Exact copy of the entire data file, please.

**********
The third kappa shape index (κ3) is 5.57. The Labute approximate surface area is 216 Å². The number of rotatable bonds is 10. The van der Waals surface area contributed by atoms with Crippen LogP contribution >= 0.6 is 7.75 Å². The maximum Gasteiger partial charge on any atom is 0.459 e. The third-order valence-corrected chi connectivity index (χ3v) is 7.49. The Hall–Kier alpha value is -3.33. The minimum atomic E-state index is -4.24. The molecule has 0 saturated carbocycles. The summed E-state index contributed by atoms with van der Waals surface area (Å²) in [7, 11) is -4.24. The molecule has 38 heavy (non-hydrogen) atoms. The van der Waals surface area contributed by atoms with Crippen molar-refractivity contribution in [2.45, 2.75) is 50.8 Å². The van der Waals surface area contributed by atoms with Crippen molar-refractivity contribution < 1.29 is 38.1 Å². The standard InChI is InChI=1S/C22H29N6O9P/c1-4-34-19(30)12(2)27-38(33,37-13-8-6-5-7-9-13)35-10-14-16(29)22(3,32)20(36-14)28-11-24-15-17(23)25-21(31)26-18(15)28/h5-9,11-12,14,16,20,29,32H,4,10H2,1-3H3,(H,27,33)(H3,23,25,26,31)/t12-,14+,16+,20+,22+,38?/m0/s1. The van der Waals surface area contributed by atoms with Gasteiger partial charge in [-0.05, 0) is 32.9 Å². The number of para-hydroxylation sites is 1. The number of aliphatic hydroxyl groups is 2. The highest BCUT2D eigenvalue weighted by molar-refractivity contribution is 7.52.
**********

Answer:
The third kappa shape index (κ3) is 5.57. The Labute approximate surface area is 216 Å². The number of rotatable bonds is 10. The van der Waals surface area contributed by atoms with Crippen LogP contribution >= 0.6 is 7.75 Å². The maximum Gasteiger partial charge on any atom is 0.459 e. The third-order valence-corrected chi connectivity index (χ3v) is 7.49. The Hall–Kier alpha value is -3.33. The minimum atomic E-state index is -4.24. The molecule has 0 saturated carbocycles. The summed E-state index contributed by atoms with van der Waals surface area (Å²) in [7, 11) is -4.24. The molecule has 38 heavy (non-hydrogen) atoms. The van der Waals surface area contributed by atoms with Crippen molar-refractivity contribution in [2.45, 2.75) is 50.8 Å². The van der Waals surface area contributed by atoms with Crippen molar-refractivity contribution < 1.29 is 38.1 Å². The standard InChI is InChI=1S/C22H29N6O9P/c1-4-34-19(30)12(2)27-38(33,37-13-8-6-5-7-9-13)35-10-14-16(29)22(3,32)20(36-14)28-11-24-15-17(23)25-21(31)26-18(15)28/h5-9,11-12,14,16,20,29,32H,4,10H2,1-3H3,(H,27,33)(H3,23,25,26,31)/t12-,14+,16+,20+,22+,38?/m0/s1. The van der Waals surface area contributed by atoms with Gasteiger partial charge in [-0.05, 0) is 32.9 Å². The number of para-hydroxylation sites is 1. The number of aliphatic hydroxyl groups is 2. The highest BCUT2D eigenvalue weighted by molar-refractivity contribution is 7.52.